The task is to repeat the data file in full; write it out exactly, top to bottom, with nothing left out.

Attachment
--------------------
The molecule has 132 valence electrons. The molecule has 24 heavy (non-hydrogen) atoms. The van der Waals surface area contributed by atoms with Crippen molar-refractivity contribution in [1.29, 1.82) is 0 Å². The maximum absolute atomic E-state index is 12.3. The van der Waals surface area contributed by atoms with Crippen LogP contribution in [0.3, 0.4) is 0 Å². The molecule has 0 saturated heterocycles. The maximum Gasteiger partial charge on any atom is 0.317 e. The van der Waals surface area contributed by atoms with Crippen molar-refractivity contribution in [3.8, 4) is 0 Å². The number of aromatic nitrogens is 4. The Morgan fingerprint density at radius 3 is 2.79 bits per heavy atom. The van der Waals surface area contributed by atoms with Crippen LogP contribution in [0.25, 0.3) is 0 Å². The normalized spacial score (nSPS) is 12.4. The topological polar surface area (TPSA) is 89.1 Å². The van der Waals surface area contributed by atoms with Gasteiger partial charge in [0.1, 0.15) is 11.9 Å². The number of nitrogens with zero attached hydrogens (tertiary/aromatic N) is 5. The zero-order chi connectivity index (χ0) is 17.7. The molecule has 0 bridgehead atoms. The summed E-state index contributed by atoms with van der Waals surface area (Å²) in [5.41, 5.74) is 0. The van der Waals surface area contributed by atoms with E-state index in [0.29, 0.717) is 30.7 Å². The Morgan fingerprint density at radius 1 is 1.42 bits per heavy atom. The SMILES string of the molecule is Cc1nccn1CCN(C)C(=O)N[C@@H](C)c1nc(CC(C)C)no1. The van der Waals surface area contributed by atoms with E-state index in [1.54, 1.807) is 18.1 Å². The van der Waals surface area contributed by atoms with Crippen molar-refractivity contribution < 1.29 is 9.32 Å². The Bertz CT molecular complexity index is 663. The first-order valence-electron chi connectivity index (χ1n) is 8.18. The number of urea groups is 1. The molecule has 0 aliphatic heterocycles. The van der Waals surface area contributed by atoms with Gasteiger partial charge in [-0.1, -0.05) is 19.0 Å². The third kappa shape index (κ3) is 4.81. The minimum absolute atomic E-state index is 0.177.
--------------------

The molecule has 132 valence electrons. The molecule has 24 heavy (non-hydrogen) atoms. The van der Waals surface area contributed by atoms with Crippen molar-refractivity contribution in [1.29, 1.82) is 0 Å². The maximum absolute atomic E-state index is 12.3. The van der Waals surface area contributed by atoms with Crippen LogP contribution in [0.3, 0.4) is 0 Å². The molecule has 0 saturated heterocycles. The maximum Gasteiger partial charge on any atom is 0.317 e. The van der Waals surface area contributed by atoms with Crippen molar-refractivity contribution in [3.8, 4) is 0 Å². The number of aromatic nitrogens is 4. The Morgan fingerprint density at radius 3 is 2.79 bits per heavy atom. The van der Waals surface area contributed by atoms with Crippen LogP contribution in [0.25, 0.3) is 0 Å². The normalized spacial score (nSPS) is 12.4. The topological polar surface area (TPSA) is 89.1 Å². The van der Waals surface area contributed by atoms with Gasteiger partial charge in [0.1, 0.15) is 11.9 Å². The number of nitrogens with zero attached hydrogens (tertiary/aromatic N) is 5. The zero-order chi connectivity index (χ0) is 17.7. The molecule has 0 bridgehead atoms. The summed E-state index contributed by atoms with van der Waals surface area (Å²) in [5.41, 5.74) is 0. The van der Waals surface area contributed by atoms with E-state index in [0.29, 0.717) is 30.7 Å². The Morgan fingerprint density at radius 1 is 1.42 bits per heavy atom. The SMILES string of the molecule is Cc1nccn1CCN(C)C(=O)N[C@@H](C)c1nc(CC(C)C)no1. The van der Waals surface area contributed by atoms with E-state index in [1.54, 1.807) is 18.1 Å². The van der Waals surface area contributed by atoms with Crippen molar-refractivity contribution < 1.29 is 9.32 Å². The Bertz CT molecular complexity index is 663. The first-order valence-electron chi connectivity index (χ1n) is 8.18. The number of urea groups is 1. The molecule has 0 aliphatic heterocycles. The van der Waals surface area contributed by atoms with Gasteiger partial charge in [-0.1, -0.05) is 19.0 Å². The third kappa shape index (κ3) is 4.81. The minimum absolute atomic E-state index is 0.177.